No Enclave — Exploring Eritrean-Los Angeles

Since the enactment of the Immigration and Nationality Act of 1965, an estimated 800,000 to 900,000 Africans have immigrated to the US, accounting for just 3.3% of total immigration. Although Black History Month observances typically focus on native Black Americans whose ancestors came to the US by means of the Atlantic slave trade — and … Continue reading No Enclave — Exploring Eritrean-Los Angeles

Los Angeles Linguistics Part 1 — A Tale of Two Neighborhoods

There is a casualness and imprecision practically intrinsic to Los Angeles. It’s only in this city that I’ve encountered people who aren’t sure what neighborhood they live in. What’s more, they seem undisturbed, it’s all “Los Angeles,” after all, an abstract city where many residents are seemingly less concerned with where they actually live than where they park their cars. Business … Continue reading Los Angeles Linguistics Part 1 — A Tale of Two Neighborhoods

No Enclave — Exploring Islamic Los Angeles

I’m not religious. I am curious about my fellow humans, however, and the various ways in which we attempt to understand our world. I suppose it’s partly for that reason that I’ve always been fascinated by mythology and religion. My curiosity has led me to read a few religious texts, including the Bhagavad Gita, Bible, Gospel of Thomas, Hagakure, Phrases and Philosophies … Continue reading No Enclave — Exploring Islamic Los Angeles

No Enclave — Exploring Colombian Los Angeles

As of 2015, an estimated 48.4% of Angelenos were “Hispanic of any race.” The majority of Hispanic and Latino Angelenos are of Mexican heritage but the region is also well known for being home to the largest populations of Salvadorans and Guatemalans outside of their home countries. Often overlooked are the region’s smaller Latino populations, the subject of this series of No … Continue reading No Enclave — Exploring Colombian Los Angeles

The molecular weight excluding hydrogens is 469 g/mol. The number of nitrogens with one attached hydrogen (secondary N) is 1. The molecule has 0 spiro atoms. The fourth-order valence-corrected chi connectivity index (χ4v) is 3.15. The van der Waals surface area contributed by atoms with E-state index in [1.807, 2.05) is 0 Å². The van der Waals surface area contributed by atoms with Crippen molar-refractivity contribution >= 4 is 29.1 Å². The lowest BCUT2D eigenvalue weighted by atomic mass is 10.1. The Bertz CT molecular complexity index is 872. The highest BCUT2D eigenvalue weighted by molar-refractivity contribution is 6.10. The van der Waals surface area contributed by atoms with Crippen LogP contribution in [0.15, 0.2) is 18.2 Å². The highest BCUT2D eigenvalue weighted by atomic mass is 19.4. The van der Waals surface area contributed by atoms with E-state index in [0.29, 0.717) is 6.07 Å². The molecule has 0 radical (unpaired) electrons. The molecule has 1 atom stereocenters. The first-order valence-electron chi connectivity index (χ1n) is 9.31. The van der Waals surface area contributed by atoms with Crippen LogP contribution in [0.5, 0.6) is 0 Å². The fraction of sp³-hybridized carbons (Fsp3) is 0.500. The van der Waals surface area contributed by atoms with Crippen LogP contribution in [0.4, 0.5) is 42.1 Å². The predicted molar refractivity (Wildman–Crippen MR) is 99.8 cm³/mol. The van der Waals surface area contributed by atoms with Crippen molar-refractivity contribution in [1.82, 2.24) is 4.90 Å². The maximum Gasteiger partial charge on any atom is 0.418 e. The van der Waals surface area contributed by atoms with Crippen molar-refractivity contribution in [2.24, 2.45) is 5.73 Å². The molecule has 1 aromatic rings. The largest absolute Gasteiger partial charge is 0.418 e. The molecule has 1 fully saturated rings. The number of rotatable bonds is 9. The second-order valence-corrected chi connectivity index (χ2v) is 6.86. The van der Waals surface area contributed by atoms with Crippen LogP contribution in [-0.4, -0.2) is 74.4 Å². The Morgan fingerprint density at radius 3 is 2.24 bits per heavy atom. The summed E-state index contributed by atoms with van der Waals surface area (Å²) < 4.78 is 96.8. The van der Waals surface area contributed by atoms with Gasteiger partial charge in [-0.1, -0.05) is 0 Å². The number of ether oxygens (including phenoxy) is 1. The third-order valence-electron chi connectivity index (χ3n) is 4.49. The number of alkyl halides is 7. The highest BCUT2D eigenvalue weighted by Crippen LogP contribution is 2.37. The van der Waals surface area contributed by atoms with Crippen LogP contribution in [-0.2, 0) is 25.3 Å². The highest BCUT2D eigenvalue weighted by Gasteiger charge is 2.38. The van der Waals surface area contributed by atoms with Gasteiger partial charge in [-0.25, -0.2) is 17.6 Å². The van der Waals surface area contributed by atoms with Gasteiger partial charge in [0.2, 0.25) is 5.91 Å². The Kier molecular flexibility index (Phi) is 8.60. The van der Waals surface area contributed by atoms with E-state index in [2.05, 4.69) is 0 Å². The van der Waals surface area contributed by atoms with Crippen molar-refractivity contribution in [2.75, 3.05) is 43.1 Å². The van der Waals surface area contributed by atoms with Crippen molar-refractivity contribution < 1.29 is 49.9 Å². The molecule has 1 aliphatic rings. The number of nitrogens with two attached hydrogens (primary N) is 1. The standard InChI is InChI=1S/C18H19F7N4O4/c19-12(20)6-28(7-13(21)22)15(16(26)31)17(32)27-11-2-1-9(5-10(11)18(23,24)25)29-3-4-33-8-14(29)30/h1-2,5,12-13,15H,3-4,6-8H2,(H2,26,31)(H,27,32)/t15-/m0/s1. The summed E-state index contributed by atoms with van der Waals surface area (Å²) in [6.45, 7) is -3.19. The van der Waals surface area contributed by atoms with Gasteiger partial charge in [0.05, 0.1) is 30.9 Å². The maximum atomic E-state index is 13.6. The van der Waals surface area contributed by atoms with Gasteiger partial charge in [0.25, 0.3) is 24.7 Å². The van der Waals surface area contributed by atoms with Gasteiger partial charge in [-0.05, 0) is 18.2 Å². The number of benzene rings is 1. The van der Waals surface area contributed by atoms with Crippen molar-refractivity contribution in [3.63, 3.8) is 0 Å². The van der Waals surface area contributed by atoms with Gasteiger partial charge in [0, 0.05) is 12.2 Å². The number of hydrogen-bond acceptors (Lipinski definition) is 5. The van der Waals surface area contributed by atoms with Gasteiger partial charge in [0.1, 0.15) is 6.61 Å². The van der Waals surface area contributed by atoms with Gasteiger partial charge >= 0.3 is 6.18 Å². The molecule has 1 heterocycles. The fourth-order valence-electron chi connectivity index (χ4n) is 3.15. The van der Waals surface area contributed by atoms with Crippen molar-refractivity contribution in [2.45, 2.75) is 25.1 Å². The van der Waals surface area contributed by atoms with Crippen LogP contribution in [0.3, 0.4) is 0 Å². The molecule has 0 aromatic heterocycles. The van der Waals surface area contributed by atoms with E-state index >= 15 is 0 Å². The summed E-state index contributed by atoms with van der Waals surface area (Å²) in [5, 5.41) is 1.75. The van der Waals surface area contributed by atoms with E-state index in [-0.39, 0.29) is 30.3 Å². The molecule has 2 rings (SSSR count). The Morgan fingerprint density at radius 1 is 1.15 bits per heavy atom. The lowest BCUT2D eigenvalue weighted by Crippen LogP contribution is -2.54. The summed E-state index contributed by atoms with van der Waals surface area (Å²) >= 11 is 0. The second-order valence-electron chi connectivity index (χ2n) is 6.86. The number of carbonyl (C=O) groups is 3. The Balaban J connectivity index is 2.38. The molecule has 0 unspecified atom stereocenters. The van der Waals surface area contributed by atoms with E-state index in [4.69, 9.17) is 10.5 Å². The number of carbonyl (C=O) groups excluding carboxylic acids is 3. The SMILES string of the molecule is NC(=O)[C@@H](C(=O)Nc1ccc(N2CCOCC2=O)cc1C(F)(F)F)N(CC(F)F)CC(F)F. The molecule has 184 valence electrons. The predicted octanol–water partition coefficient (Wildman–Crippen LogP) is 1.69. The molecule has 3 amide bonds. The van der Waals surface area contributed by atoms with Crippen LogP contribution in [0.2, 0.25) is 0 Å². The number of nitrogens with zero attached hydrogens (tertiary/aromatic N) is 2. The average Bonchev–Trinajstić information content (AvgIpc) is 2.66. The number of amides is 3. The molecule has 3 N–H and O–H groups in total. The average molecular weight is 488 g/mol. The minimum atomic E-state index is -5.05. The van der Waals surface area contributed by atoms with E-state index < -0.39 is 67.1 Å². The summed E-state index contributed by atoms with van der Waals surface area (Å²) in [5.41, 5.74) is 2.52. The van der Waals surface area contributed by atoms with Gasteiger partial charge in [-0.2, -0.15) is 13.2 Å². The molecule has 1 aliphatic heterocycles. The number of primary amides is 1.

No Enclave — Exploring Brazilian Los Angeles

As of 2015, an estimated 48.4% of Angelenos were “Hispanic of any race.” The majority of Hispanic and Latino Angelenos are of Mexican heritage but the region is also well known for being home to the largest populations of Salvadorans and Guatemalans outside of their home countries. Often overlooked are the region’s smaller Latino populations, the subject of this series of … Continue reading No Enclave — Exploring Brazilian Los Angeles

No Enclave — Exploring Canadian Los Angeles

Canadian-Americans are a largely overlooked minority in the vast landscape of Los Angeles‘s diversity. Los Angeles, after all, has no Little Toronto nor an Historic Canuck Town. Whereas immigrants from south of the Rio Grande are celebrated, vilified, romanticized, ignored, and pandered to; those from north of the 49th Parallel are practically invisible. To be fair, Mexican-Americans comprise … Continue reading No Enclave — Exploring Canadian Los Angeles

Pan-Asian Metropolis — Asian Statuary in Los Angeles

Even though I’m more “no money” than “new money,” I share the latter’s collective love of statuary. When wondering through the city or suburbs I’m pleased by the presence of garden gnomes or bodhisattva or fast food mascots. Nothing churches up a home like a yard full of tiny replicas of Michelangelo‘s David. This being Asian Pacific … Continue reading Pan-Asian Metropolis — Asian Statuary in Los Angeles

Pan-Asian Metropolis — Asian-American Murals in Los Angeles

The landscape of Los Angeles is full of murals. Occupying as they do public rather than private space, their creators have to assume at their creation that their existence is temporary. They’re rarely respected by artless taggers and once sufficiently damaged, graffiti removers usually obliterate them with their own artless paint jobs. Increasing they’re annihilated … Continue reading Pan-Asian Metropolis — Asian-American Murals in Los Angeles